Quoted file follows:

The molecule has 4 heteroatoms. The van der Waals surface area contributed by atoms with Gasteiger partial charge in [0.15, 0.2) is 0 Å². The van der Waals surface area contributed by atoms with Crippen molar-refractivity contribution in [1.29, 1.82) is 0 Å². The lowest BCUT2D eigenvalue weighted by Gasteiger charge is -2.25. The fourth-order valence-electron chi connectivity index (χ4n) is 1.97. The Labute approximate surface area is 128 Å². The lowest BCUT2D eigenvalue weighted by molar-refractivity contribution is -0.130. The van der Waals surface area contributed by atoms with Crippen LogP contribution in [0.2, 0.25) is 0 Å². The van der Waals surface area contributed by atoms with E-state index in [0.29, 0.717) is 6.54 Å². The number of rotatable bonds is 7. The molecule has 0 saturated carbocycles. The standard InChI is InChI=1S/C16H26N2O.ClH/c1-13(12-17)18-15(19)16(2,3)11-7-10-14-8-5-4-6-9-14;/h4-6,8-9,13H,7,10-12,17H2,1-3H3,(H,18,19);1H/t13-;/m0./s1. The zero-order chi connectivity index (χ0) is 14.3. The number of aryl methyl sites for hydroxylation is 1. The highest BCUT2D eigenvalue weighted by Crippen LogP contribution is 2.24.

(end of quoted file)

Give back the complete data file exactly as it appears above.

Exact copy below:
The molecule has 4 heteroatoms. The van der Waals surface area contributed by atoms with Gasteiger partial charge in [0.15, 0.2) is 0 Å². The van der Waals surface area contributed by atoms with Crippen molar-refractivity contribution in [1.29, 1.82) is 0 Å². The lowest BCUT2D eigenvalue weighted by Gasteiger charge is -2.25. The fourth-order valence-electron chi connectivity index (χ4n) is 1.97. The Labute approximate surface area is 128 Å². The lowest BCUT2D eigenvalue weighted by molar-refractivity contribution is -0.130. The van der Waals surface area contributed by atoms with Crippen LogP contribution in [0.2, 0.25) is 0 Å². The van der Waals surface area contributed by atoms with E-state index in [0.29, 0.717) is 6.54 Å². The number of rotatable bonds is 7. The molecule has 0 saturated carbocycles. The standard InChI is InChI=1S/C16H26N2O.ClH/c1-13(12-17)18-15(19)16(2,3)11-7-10-14-8-5-4-6-9-14;/h4-6,8-9,13H,7,10-12,17H2,1-3H3,(H,18,19);1H/t13-;/m0./s1. The zero-order chi connectivity index (χ0) is 14.3. The number of aryl methyl sites for hydroxylation is 1. The highest BCUT2D eigenvalue weighted by Crippen LogP contribution is 2.24.